To understand which missions could have the biggest potential user impact, we created a common understanding of our users. This consisted of needs-based personas (i.e. personas based on needs rather than on demographics); quantification of these needs and personas (i.e. how often does this need occur in our target audience and how large is this persona segment?); and user journeys with prioritised pains and gains.

Note: if the above seems like a bunch of gibberish, you can read more about needs-based personas here and more about customer journeys here.

Again, AI and service design were closely connected. The mission that the Squared Initiative works on shouldn't only address the biggest needs of your customers, but should also uniquely be solved through AI. In this phase, our team started to reap the benefits of a shared discover phase. We all had an understanding of what our users value — the designers didn't need to convince their team members what direction should be taken. Building on each other's expertise, we could take AI opportunities into account when prioritising mission areas.

The process of selecting the 'right' mission can create uncertainties in a team like our Squared Initiative. Our ambitions of the initiative are big: we aim for missions that allow for non-incremental innovation while containing a significant AI component and solved real user problems. To make an informed decision, we ranked potential missions on these criteria. But even if we had found data to back up the score, our ranking was still based on assumptions and the intuitions we developed about the user needs. It can be hard to see a clear, single winning mission early on. Instead, we decided to opt for multiple mission directions (problems to solve) simultaneously and see which ones sparked the most innovative ideas. Why put all your eggs in one basket anyway?

Selecting the ‘right’ mission can create uncertainties, because ambitions are big

A practical example to illustrate this phase is by thinking about e-commerce. Imagine that one of your team's findings is that your online shoppers experience a tension between getting endless inspiration and actually acquiring an item. Such tensions can be a starting point for ideation: how can AI play a role in resolving this tension? For example, by trying to converge the endless browsers to buyers through relevant and timely recommendations.

Concept: how do you solve the mission in the best way?

Time to solve the mission — or missions in our case. During the concept phase, you break that larger mission up into smaller actionable pieces in the form of How Might We (HMW) questions. And you come up with loads of ideas to solve the mission. This means walls/Miro boards filled to the brim with post-its with ideas. You cluster ideas, turn the most promising ones into concepts, and score your concepts on predefined metrics (e.g. noveltydesirabilitydata availability).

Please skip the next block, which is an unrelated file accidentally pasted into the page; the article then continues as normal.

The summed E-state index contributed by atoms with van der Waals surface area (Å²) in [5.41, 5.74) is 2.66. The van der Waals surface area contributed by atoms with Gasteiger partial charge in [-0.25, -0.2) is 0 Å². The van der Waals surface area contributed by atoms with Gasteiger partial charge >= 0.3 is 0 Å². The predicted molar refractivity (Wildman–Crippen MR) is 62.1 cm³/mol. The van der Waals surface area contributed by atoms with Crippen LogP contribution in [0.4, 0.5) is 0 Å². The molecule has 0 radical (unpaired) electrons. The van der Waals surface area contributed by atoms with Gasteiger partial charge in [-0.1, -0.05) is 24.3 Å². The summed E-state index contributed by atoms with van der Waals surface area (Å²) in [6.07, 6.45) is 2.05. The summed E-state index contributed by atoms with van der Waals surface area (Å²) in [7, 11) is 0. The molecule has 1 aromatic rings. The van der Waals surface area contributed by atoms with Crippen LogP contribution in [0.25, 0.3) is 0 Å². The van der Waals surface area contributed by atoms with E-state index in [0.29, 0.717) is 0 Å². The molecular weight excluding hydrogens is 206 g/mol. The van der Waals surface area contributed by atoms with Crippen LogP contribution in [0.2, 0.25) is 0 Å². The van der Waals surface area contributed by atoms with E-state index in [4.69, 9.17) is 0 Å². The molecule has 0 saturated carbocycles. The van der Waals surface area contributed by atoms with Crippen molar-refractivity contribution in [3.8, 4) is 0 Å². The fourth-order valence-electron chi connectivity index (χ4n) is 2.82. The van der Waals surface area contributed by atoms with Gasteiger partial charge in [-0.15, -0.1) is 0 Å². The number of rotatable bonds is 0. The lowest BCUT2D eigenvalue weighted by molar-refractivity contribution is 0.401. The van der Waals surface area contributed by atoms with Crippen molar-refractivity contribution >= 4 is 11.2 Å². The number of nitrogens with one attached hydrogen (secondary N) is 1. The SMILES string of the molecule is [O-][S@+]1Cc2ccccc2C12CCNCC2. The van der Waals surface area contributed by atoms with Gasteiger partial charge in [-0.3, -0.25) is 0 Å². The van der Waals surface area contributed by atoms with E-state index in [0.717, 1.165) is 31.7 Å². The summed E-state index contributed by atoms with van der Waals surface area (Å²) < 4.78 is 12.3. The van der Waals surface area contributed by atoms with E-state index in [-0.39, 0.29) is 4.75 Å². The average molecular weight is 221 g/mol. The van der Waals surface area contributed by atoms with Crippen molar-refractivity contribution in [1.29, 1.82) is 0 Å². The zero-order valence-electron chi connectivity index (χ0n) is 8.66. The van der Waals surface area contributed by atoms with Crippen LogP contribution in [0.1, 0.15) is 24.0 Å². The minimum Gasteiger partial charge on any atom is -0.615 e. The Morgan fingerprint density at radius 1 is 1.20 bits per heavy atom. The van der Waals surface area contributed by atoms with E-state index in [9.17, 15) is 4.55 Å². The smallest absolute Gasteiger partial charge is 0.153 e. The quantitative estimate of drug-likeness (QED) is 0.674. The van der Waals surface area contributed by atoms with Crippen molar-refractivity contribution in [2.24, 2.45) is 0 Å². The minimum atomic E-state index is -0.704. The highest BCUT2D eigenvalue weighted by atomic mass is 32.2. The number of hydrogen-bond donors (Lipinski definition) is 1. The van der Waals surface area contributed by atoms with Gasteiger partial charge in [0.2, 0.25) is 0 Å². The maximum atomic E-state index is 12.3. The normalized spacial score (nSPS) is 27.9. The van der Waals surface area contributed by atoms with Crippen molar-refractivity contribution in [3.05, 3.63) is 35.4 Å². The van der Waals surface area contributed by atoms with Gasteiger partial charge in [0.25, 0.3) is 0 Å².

One challenge in this phase was how to integrate AI into the ideation. We first tried incorporating AI in our HMW questions (e.g. How might AI help solve user problem X). Although a good HMW should open up endless creative possibilities, this AI-integration rather withheld us to come up with ideas. Also, we realised this AI-focus creates a strong bias: you might end up solving problems in a too complex, AI-driven way. It is better to keep ideation open to any type of idea, and introduce AI later as a core metric for prioritisation: is this a problem that can uniquely be solved through AI techniques? And how strong is the AI component?

Another learning is to brainstorm on user-centered HMW questions and to introduce some AI-inspired What If Questions. We also used the Machine learning interaction cards of Futurice’s IA design toolkit — and used these like What If questions (e.g. What if you would solve this by means of Prediction). Both methods helped us broaden the solution space and come up with ideas through the lenses of AI and ML.

We ended with a bunch of diamonds in the rough. After creating a few more iterations, our team had winning concepts.

AI-focus in ideation can create a strong bias: you might end up solving problems in a too complex, AI-driven way

At the end of the concept phase, you should end at a high: your team found a potentially very impactful concept idea. You might have uncovered a radical new business opportunity that builds on some of the core needs of your users and couldn't be possible without the latest AI techniques. On top of that, you might end up with a long list of other ideas that may not be a match with the ambitions of the Squared Initiative, but can still create impact. The team can pitch these ideas to other teams throughout your organisation.

We will discuss our next phases (test and inspire) in more detail in our next blog on how to quickly de-risk the concepts of the Squared Initiative. This is where it's time to move from ideation to being critical. Be prepared for your darling to get killed — or at least to get some bruises.

Stay tuned for the next edition and feel free to get in touch with us at [email protected] to continue the conversation on what AI innovation really means, and how to achieve it.

We’d like to thank our colleagues from the Prosus AI team, OLX Group and Koos Service Design for their suggestions and help in editing.